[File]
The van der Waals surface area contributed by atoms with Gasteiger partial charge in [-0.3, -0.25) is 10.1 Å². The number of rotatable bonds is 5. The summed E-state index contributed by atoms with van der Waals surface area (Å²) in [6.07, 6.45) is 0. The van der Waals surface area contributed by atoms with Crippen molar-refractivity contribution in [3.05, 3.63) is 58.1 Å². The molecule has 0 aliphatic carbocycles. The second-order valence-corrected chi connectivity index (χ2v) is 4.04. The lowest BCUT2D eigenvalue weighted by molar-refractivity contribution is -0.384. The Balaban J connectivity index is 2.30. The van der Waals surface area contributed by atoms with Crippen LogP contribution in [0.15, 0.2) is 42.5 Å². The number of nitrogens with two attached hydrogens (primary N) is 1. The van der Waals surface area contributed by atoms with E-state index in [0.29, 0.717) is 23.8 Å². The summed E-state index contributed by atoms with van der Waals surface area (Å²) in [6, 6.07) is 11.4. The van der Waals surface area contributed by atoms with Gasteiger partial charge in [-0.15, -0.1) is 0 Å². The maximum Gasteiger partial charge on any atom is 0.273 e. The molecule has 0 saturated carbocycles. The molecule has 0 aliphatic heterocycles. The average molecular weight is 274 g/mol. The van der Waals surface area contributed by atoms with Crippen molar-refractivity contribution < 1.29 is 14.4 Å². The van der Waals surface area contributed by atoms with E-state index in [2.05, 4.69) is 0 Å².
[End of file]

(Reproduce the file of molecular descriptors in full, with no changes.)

The van der Waals surface area contributed by atoms with Gasteiger partial charge in [-0.3, -0.25) is 10.1 Å². The number of rotatable bonds is 5. The summed E-state index contributed by atoms with van der Waals surface area (Å²) in [6.07, 6.45) is 0. The van der Waals surface area contributed by atoms with Crippen molar-refractivity contribution in [3.05, 3.63) is 58.1 Å². The molecule has 0 aliphatic carbocycles. The second-order valence-corrected chi connectivity index (χ2v) is 4.04. The lowest BCUT2D eigenvalue weighted by molar-refractivity contribution is -0.384. The Balaban J connectivity index is 2.30. The van der Waals surface area contributed by atoms with Crippen LogP contribution in [0.15, 0.2) is 42.5 Å². The number of nitrogens with two attached hydrogens (primary N) is 1. The van der Waals surface area contributed by atoms with E-state index in [0.29, 0.717) is 23.8 Å². The summed E-state index contributed by atoms with van der Waals surface area (Å²) in [6, 6.07) is 11.4. The van der Waals surface area contributed by atoms with Gasteiger partial charge in [-0.15, -0.1) is 0 Å². The maximum Gasteiger partial charge on any atom is 0.273 e. The molecule has 0 saturated carbocycles. The molecule has 0 aliphatic heterocycles. The average molecular weight is 274 g/mol. The van der Waals surface area contributed by atoms with Crippen molar-refractivity contribution < 1.29 is 14.4 Å². The van der Waals surface area contributed by atoms with E-state index in [2.05, 4.69) is 0 Å².